World-first therapeutic for treating sleep apnea and other weak muscle conditions unveiled at Bio Digital
A world-first therapeutic for treating sleep apnea and a range of other weak muscle conditions will be unveiled at global biotech innovation event, Bio Digital (June 8-12).
Developed by Australia’s RMIT University in collaboration with Snoretox Pty Ltd, the patented muscle toning technology will be presented for the first time at the virtual gathering of the global biotech industry.
The prototype technology is based on molecules of tetanus toxin, modified to ensure they work around the tetanus vaccine, which usually prevents the toxin from affecting the body.
Just as Botox uses tiny amounts of botulinum toxin to relax muscles, this new therapeutic uses minute amounts of tetanus toxin to effectively achieve the opposite – muscle toning.
The technology could potentially be used to treat many low tone muscle conditions such as incontinence, snoring and floppy eyelids; alleviate symptoms of diseases such as multiple sclerosis, motor neuron disease and myopathy; and be applied for cosmetic and veterinary conditions.
It also offers hope of a therapeutic alternative for the estimated 1 billion people worldwide who suffer from Obstructive Sleep Apnea, a major disease target.
Snoretox Director, Adjunct Professor Tony Sasse, said about 30 million people worldwide relied on cumbersome airway pressure machines to treat sleep apnea.
“There are currently no drugs available, so people with moderate or severe sleep apnea have no alternative except to wear a mask and hose while they sleep,” Sasse said.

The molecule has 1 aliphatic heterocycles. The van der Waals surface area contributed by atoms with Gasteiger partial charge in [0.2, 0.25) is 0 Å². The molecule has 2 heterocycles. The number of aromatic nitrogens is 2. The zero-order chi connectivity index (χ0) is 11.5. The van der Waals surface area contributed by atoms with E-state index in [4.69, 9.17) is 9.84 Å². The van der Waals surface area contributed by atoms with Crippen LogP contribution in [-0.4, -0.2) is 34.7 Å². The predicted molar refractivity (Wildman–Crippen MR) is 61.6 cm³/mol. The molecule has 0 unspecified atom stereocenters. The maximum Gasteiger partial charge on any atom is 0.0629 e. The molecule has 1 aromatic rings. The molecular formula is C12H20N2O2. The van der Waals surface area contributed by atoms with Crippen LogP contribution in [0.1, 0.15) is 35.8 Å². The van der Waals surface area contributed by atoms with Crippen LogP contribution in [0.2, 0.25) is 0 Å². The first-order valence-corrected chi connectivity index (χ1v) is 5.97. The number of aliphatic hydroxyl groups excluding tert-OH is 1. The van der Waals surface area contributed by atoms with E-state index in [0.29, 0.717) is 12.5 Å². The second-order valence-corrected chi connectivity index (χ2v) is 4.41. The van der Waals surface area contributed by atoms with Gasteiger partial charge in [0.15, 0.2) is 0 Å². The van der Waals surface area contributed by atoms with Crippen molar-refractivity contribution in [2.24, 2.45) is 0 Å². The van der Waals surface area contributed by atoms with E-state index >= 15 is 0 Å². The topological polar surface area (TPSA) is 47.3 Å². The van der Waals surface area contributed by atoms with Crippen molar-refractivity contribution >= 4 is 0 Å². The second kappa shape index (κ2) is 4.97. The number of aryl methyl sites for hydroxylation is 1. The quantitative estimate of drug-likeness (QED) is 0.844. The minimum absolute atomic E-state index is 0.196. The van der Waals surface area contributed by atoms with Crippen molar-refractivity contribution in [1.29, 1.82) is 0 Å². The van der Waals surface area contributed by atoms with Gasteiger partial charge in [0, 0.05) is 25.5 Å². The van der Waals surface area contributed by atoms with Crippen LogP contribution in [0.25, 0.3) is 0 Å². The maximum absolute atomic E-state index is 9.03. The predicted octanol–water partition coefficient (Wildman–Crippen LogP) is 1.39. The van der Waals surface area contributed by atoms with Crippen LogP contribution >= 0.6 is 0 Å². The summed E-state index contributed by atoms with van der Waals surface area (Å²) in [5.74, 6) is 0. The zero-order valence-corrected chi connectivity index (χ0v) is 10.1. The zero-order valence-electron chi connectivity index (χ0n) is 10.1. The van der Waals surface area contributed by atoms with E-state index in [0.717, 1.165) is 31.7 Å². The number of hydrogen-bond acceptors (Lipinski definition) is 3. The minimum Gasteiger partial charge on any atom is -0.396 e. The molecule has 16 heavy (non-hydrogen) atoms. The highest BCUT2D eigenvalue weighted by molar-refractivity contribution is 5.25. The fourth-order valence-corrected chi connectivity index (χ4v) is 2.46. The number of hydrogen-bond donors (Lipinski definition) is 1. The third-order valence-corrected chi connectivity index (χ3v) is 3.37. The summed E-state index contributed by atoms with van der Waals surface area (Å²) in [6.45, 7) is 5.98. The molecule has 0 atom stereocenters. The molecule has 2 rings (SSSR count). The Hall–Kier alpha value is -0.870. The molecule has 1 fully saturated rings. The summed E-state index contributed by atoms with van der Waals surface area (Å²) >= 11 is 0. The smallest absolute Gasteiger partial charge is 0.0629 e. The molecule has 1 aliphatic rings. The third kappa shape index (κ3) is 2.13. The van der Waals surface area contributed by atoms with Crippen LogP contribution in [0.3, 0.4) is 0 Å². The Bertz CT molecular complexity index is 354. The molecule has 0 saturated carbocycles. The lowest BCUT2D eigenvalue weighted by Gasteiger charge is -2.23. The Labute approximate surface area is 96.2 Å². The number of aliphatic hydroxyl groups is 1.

“Our modified tetanus toxin molecules offer real and effective treatment choices for patients, and we anticipate the vast majority would love to get rid of their CPAPs.
“With further development, this brand-new class of therapeutics will offer a game-changing alternative to the millions of people suffering low tone muscle conditions around the globe.”
The game-changing technology has been in development for over 15 years, led by RMIT School of Science biotechnologist Professor Peter Smooker.
“Our biggest challenge was getting around the effects of the tetanus vaccine, which blocks the toxin from working,” Smooker said.
“The results of our lab and pre-clinical trials show the modified tetanus toxin molecules we’ve developed are safe, targeted and effective.”
Following successful animal trials, researchers are now seeking regulatory approval to conduct clinical trials and bring the patented technology to market.
The therapeutics have been trademarked Snoretox (for sleep apnea) and Tonetox (for other applications).
The research was supported by Australian Research Council Linkage grants and RMIT Enabling Capability Platform funding.
The Snoretox presentation will be available on-demand to registered participants during Bio Digital.
For more information about the technology: snoretox.com